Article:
Dandelion Taraxacum officinale

A member of the Asteraceae family, this plant has a variety of descriptive names around the world, eg Blow ball, Lion’s Tooth, Cankerwort, Priest’s Snout.

We pull out this perennial regarding it as a weed, but over many years it has proved to be a valuable herb. The plant has a long strong taproot, jagged, hairless leaves forming a base rosette, and hollow stemmed single flower heads which mature to form the “dandelion clock” we all know so well. All plant stems have a milky sap. The plant is smooth, cold, soft and moist to the touch, has an earthy, slightly savoury smell, the leaves are bitter, salty and pleasant to the taste, while the flower petals are sweet tasting. The young leaves may be eaten as a spring salad, the flower petals used in salads, in baking, and in drinks, the insulin rich roots, collected in autumn can be dried and used as a coffee substitute. All parts of the plant are a useful stimulant for liver and kidney function and have a high insulin content. The white latex in the stems is useful to treat warts .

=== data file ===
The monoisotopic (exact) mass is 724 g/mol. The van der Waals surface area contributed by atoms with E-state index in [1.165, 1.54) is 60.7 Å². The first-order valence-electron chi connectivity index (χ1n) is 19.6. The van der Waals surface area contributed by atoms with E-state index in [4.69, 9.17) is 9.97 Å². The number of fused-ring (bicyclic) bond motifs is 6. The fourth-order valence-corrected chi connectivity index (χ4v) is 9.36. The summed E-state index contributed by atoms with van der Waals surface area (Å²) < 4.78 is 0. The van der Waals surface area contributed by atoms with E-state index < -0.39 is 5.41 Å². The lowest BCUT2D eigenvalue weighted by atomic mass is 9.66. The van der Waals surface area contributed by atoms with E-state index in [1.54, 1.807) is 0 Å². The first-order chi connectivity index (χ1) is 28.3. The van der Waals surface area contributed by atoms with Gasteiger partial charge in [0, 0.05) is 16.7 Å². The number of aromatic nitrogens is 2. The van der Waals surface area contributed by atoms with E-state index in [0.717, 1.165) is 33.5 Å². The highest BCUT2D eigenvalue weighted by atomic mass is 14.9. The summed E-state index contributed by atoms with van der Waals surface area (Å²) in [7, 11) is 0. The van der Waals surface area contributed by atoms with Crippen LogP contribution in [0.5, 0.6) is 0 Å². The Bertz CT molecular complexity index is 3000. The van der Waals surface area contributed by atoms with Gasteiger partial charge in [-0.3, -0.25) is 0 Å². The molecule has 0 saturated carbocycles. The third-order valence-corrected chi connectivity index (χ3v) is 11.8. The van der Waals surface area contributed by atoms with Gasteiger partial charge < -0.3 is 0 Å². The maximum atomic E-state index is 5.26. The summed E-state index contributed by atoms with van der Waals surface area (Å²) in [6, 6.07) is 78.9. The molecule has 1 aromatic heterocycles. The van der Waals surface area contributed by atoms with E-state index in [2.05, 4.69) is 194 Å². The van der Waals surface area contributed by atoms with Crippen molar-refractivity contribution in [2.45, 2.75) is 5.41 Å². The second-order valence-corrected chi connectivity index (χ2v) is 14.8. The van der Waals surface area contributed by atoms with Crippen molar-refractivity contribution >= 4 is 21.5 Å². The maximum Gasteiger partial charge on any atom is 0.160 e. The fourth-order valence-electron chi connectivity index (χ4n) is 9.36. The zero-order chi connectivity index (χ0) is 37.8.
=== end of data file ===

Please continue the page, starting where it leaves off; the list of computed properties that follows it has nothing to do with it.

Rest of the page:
If cultivated, the plants can provide an attractive, useful, quite large yellow flowered border plant. BUT, remember to snip off the seed “clock” heads before they mature and fly away or you may regret it!

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